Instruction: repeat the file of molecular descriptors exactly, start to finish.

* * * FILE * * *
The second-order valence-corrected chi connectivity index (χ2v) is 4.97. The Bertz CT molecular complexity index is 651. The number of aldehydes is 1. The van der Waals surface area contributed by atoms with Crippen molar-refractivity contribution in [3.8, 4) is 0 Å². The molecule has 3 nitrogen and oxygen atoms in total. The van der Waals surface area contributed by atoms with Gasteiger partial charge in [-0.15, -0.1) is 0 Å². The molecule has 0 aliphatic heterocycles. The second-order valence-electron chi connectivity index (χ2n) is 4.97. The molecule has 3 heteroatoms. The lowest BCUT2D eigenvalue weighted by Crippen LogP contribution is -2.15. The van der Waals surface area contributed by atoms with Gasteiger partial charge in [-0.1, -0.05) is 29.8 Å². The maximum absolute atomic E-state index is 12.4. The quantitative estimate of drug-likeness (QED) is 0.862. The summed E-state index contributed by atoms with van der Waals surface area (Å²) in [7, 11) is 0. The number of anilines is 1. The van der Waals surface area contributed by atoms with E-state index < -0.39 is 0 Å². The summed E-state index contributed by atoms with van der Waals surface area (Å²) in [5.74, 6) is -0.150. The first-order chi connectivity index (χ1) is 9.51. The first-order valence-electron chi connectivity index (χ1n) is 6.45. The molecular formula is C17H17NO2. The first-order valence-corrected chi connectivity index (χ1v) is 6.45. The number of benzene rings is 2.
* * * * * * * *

The second-order valence-corrected chi connectivity index (χ2v) is 4.97. The Bertz CT molecular complexity index is 651. The number of aldehydes is 1. The van der Waals surface area contributed by atoms with Crippen molar-refractivity contribution in [3.8, 4) is 0 Å². The molecule has 3 nitrogen and oxygen atoms in total. The van der Waals surface area contributed by atoms with Gasteiger partial charge in [-0.15, -0.1) is 0 Å². The molecule has 0 aliphatic heterocycles. The second-order valence-electron chi connectivity index (χ2n) is 4.97. The molecule has 3 heteroatoms. The lowest BCUT2D eigenvalue weighted by Crippen LogP contribution is -2.15. The van der Waals surface area contributed by atoms with Gasteiger partial charge in [-0.1, -0.05) is 29.8 Å². The maximum absolute atomic E-state index is 12.4. The quantitative estimate of drug-likeness (QED) is 0.862. The summed E-state index contributed by atoms with van der Waals surface area (Å²) in [7, 11) is 0. The number of anilines is 1. The van der Waals surface area contributed by atoms with E-state index < -0.39 is 0 Å². The summed E-state index contributed by atoms with van der Waals surface area (Å²) in [5.74, 6) is -0.150. The first-order chi connectivity index (χ1) is 9.51. The first-order valence-electron chi connectivity index (χ1n) is 6.45. The molecular formula is C17H17NO2. The first-order valence-corrected chi connectivity index (χ1v) is 6.45. The number of benzene rings is 2.